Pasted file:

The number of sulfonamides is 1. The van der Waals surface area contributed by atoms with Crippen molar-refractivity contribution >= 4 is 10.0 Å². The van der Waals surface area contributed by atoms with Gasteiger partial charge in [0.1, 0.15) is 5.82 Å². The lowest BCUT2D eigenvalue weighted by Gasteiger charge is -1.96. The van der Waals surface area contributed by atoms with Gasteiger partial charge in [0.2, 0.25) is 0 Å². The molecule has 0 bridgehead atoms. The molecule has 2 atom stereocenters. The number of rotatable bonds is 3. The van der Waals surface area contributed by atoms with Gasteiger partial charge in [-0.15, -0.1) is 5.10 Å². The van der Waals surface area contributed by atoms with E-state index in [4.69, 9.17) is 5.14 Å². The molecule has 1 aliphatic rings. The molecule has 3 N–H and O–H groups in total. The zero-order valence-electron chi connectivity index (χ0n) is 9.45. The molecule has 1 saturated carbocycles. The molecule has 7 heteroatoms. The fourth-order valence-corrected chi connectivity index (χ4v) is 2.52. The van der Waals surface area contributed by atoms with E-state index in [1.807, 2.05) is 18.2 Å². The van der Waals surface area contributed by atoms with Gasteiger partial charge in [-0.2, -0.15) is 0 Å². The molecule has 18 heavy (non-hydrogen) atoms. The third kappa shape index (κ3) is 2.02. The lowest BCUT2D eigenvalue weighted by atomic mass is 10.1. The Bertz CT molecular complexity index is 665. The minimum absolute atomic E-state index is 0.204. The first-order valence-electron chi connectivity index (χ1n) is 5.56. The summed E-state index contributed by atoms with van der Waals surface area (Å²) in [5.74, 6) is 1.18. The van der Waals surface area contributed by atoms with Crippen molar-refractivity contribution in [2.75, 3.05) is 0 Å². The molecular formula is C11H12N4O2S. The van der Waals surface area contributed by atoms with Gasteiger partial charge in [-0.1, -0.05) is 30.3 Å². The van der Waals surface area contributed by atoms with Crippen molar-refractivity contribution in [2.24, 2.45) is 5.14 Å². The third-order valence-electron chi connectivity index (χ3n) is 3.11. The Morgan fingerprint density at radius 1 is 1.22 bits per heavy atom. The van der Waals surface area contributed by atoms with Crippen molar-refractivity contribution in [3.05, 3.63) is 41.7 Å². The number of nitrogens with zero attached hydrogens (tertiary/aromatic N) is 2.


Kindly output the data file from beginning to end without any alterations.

The number of sulfonamides is 1. The van der Waals surface area contributed by atoms with Crippen molar-refractivity contribution >= 4 is 10.0 Å². The van der Waals surface area contributed by atoms with Gasteiger partial charge in [0.1, 0.15) is 5.82 Å². The lowest BCUT2D eigenvalue weighted by Gasteiger charge is -1.96. The van der Waals surface area contributed by atoms with Gasteiger partial charge in [0.2, 0.25) is 0 Å². The molecule has 0 bridgehead atoms. The molecule has 2 atom stereocenters. The number of rotatable bonds is 3. The van der Waals surface area contributed by atoms with Gasteiger partial charge in [-0.15, -0.1) is 5.10 Å². The van der Waals surface area contributed by atoms with E-state index in [4.69, 9.17) is 5.14 Å². The molecule has 1 aliphatic rings. The molecule has 3 N–H and O–H groups in total. The zero-order valence-electron chi connectivity index (χ0n) is 9.45. The molecule has 1 saturated carbocycles. The molecule has 7 heteroatoms. The fourth-order valence-corrected chi connectivity index (χ4v) is 2.52. The van der Waals surface area contributed by atoms with E-state index in [1.807, 2.05) is 18.2 Å². The van der Waals surface area contributed by atoms with Gasteiger partial charge in [-0.2, -0.15) is 0 Å². The molecule has 18 heavy (non-hydrogen) atoms. The third kappa shape index (κ3) is 2.02. The lowest BCUT2D eigenvalue weighted by atomic mass is 10.1. The Bertz CT molecular complexity index is 665. The minimum absolute atomic E-state index is 0.204. The first-order valence-electron chi connectivity index (χ1n) is 5.56. The summed E-state index contributed by atoms with van der Waals surface area (Å²) in [5.74, 6) is 1.18. The van der Waals surface area contributed by atoms with Crippen molar-refractivity contribution in [2.75, 3.05) is 0 Å². The molecular formula is C11H12N4O2S. The van der Waals surface area contributed by atoms with Gasteiger partial charge in [-0.1, -0.05) is 30.3 Å². The van der Waals surface area contributed by atoms with Crippen molar-refractivity contribution in [2.24, 2.45) is 5.14 Å². The third-order valence-electron chi connectivity index (χ3n) is 3.11. The Morgan fingerprint density at radius 1 is 1.22 bits per heavy atom. The van der Waals surface area contributed by atoms with Crippen molar-refractivity contribution in [3.05, 3.63) is 41.7 Å². The number of nitrogens with zero attached hydrogens (tertiary/aromatic N) is 2.